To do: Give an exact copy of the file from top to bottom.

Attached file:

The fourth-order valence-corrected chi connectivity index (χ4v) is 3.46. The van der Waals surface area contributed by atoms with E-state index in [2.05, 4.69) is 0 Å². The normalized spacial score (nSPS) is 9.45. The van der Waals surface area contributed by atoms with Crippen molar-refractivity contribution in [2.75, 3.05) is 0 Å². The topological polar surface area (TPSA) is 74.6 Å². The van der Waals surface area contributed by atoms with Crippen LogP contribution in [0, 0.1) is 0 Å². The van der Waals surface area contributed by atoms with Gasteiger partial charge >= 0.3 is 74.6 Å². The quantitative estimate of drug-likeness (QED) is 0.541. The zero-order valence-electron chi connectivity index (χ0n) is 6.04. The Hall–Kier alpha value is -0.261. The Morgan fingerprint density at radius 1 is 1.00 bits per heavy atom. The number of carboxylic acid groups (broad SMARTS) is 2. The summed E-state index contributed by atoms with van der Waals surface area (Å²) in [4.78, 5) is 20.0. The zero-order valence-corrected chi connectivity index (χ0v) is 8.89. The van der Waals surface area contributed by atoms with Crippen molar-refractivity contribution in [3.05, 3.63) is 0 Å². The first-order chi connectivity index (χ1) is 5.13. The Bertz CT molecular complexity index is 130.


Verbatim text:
The fourth-order valence-corrected chi connectivity index (χ4v) is 3.46. The van der Waals surface area contributed by atoms with E-state index in [2.05, 4.69) is 0 Å². The normalized spacial score (nSPS) is 9.45. The van der Waals surface area contributed by atoms with Crippen molar-refractivity contribution in [2.75, 3.05) is 0 Å². The topological polar surface area (TPSA) is 74.6 Å². The van der Waals surface area contributed by atoms with Crippen LogP contribution in [0, 0.1) is 0 Å². The van der Waals surface area contributed by atoms with Gasteiger partial charge >= 0.3 is 74.6 Å². The quantitative estimate of drug-likeness (QED) is 0.541. The zero-order valence-electron chi connectivity index (χ0n) is 6.04. The Hall–Kier alpha value is -0.261. The Morgan fingerprint density at radius 1 is 1.00 bits per heavy atom. The number of carboxylic acid groups (broad SMARTS) is 2. The summed E-state index contributed by atoms with van der Waals surface area (Å²) in [4.78, 5) is 20.0. The zero-order valence-corrected chi connectivity index (χ0v) is 8.89. The van der Waals surface area contributed by atoms with Crippen molar-refractivity contribution in [3.05, 3.63) is 0 Å². The first-order chi connectivity index (χ1) is 5.13. The Bertz CT molecular complexity index is 130.